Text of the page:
Exclusion criteria were (1) significant impairment in other neurological domains (as determined by the formal Mayo Clinic neurology records) and (2) alternative diagnoses explaining the cognitive impairment (eg, degenerative dementing diseases such as Alzheimer disease, vascular dementia, dementia with Lewy bodies, inherited and sporadic leukodystrophies, CADASIL [cerebral autosomal dominant arteriopathy with subcortical infarcts and leukoencephalopathy], metabolic disturbance or infection). Serological investigations performed, where indicated, included antinuclear antibody titer; levels of rheumatoid factor, angiotensin-converting enzyme, antibody to extracted nuclear antigen, and cyclic citrullinated peptide; erythrocyte sedimentation rate; levels of antiendomysial antibody, thyrotropin, thyroperoxidase antibody, vitamin B12, heavy metals, vitamin E, lactate, pyruvate, ceruloplasmin, and copper; liver function tests; levels of c– and p–antineutrophil cytoplasmic antibodies, myeloperoxidase, proteinase 3 antibody, and antiphospholipid antibodies; skin biopsy for CADASIL; paraneoplastic antibody panel; levels of arylsulfatase A, galactosylceramide β-galactosidase, very-long-chain fatty acids, and hexosaminidase A; and infectious screens for syphilis, human immunodeficiency virus, hepatitis, rubella, rubeola, JC virus, parvovirus, Lyme disease, Whipple disease, Cryptococcus, toxoplasmosis, West Nile virus, Epstein-Barr virus, human T-lymphotropic virus, and equine encephalitis.

Five patients underwent brain biopsy for diagnostic purposes, of which 3 specimens confirmed demyelinating disease while 2 showed nonspecific gliosis without other diagnostic abnormalities. In the 2 patients with nondiagnostic biopsy specimens, an MS diagnosis was made by clinical history, radiological and cerebrospinal fluid (CSF) findings, and serological exclusion of alternative diagnoses.

Broadly screening for MS, CNS demyelinating disease, and cognitive impairment or dementia identified 549 patients, with 172 having severe cognitive impairment attributable to MS (Figure 1). Twenty-three met our strict criteria for this study, with the others were excluded because of coexistent impairing MS neurological signs and symptoms. All selected patients had either minimal or no impairments in noncognitive neurological domains (pyramidal, cerebellar, brainstem, sensory, bowel/bladder, or visual). Medical records from the Mayo Clinic were abstracted for the following: demographics, MS clinical course, associated neurological and psychological signs and symptoms, smoking history, neuropsychometric testing, laboratory analyses, neuroimaging studies, and treatment responses. Ten patients were seen at Mayo Clinic for 1 visit. In these cases, the clinical course was abstracted entirely from their history and outside medical records. The remaining 13 patients were seen at Mayo Clinic multiple times and had a median of 2 years' follow-up (range, 0.5-10 years).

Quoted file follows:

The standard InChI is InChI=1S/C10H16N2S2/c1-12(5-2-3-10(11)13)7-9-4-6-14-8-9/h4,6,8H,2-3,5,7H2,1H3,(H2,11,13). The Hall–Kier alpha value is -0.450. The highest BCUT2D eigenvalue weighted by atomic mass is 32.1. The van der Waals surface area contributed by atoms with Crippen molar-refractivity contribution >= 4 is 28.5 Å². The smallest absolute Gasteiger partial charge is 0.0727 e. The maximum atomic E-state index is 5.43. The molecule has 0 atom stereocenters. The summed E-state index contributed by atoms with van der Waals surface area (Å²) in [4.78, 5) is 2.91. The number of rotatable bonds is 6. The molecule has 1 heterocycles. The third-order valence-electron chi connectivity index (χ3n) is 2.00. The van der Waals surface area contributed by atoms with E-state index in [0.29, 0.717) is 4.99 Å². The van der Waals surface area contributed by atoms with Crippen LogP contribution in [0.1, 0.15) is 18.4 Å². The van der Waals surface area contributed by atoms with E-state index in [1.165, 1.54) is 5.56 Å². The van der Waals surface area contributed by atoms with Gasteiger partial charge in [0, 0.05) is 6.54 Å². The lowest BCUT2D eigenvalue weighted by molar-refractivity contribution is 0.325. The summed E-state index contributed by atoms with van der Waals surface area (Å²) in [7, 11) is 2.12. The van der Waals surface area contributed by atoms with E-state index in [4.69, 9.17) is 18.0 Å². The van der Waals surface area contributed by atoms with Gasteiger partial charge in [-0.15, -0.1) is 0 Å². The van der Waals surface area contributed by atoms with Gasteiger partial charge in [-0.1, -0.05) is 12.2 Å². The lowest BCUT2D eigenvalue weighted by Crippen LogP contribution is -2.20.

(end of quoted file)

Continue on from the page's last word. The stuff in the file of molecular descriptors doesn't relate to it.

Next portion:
Statistical analysis was performed using JMP (SAS Institute Inc, Cary, North Carolina) or Microsoft Excel (Microsoft, Redmond, Washington) statistical software. Data were analyzed with either the 2-tailed t test (parametric data) or Fisher exact test (nonparametric data).

RESULTS
PATIENT DEMOGRAPHICS

Twelve patients (52%) were male and the patients had a median age of 33 years (range, 20-56 years) at first onset of symptoms of CNS demyelination (Table). The median age at onset of debilitating cognitive impairment was 39 years (range, 20-56 years). Cognitive impairment was the initial presentation in 17 patients (74%), with the remaining 6 patients presenting with optic neuritis,1 paresthesias,2 seizures,2 or mild leg weakness.1 Nine patients with MS had a relapsing-remitting course; 11, primary progressive; and 3, secondary progressive.

Associated signs and symptoms of cortical or psychiatric dysfunction were common (Table). Cortical signs and symptoms were present in 9 of 23 patients, including seizures,6 aphasia,4 and apraxia.3 Thirteen patients (57%) had mild cerebellar ataxia. Psychiatric abnormalities were present in 15 of 23 patients, with a combination of depressive (13 of 23) or psychotic (3 of 23) symptoms.

Fourteen of 21 patients (67%) had a history of tobacco use (2 not documented). Twelve were current smokers, with a median 30 pack-year history (range, 2.5-80 pack-years) in the 11 patients where this was clearly documented.

Twenty-one of 23 patients were assessed using the Kokmen Short Test of Mental Status, with a median score of 25 (range, 3-33). Comprehensive neuropsychometric testing was performed in 14 patients and all had results confirming disabling cognitive impairment and dementia not attributable to either depression or non-MS diagnosis.

In 14 patients (61%), cognitive dysfunction evolved in a progressive fashion, eventually leading to significant disability. In the remaining 9 patients (39%), cognitive dysfunction occurred in an attack-related subacute and fulminant manner. Four of these patients had multiple recurrent attacks of cognitive or psychiatric dysfunction, whereas the remaining 5 had a single severe cognitive attack without full resolution. All 9 patients with a subacute and fulminant onset of cognitive dysfunction developed relapsing-remitting MS, whereas the MS patients with progressive cognitive dysfunction developed was primary progressive MS in 11 and secondary progressive MS in 3.

NEUROIMAGING AND CSF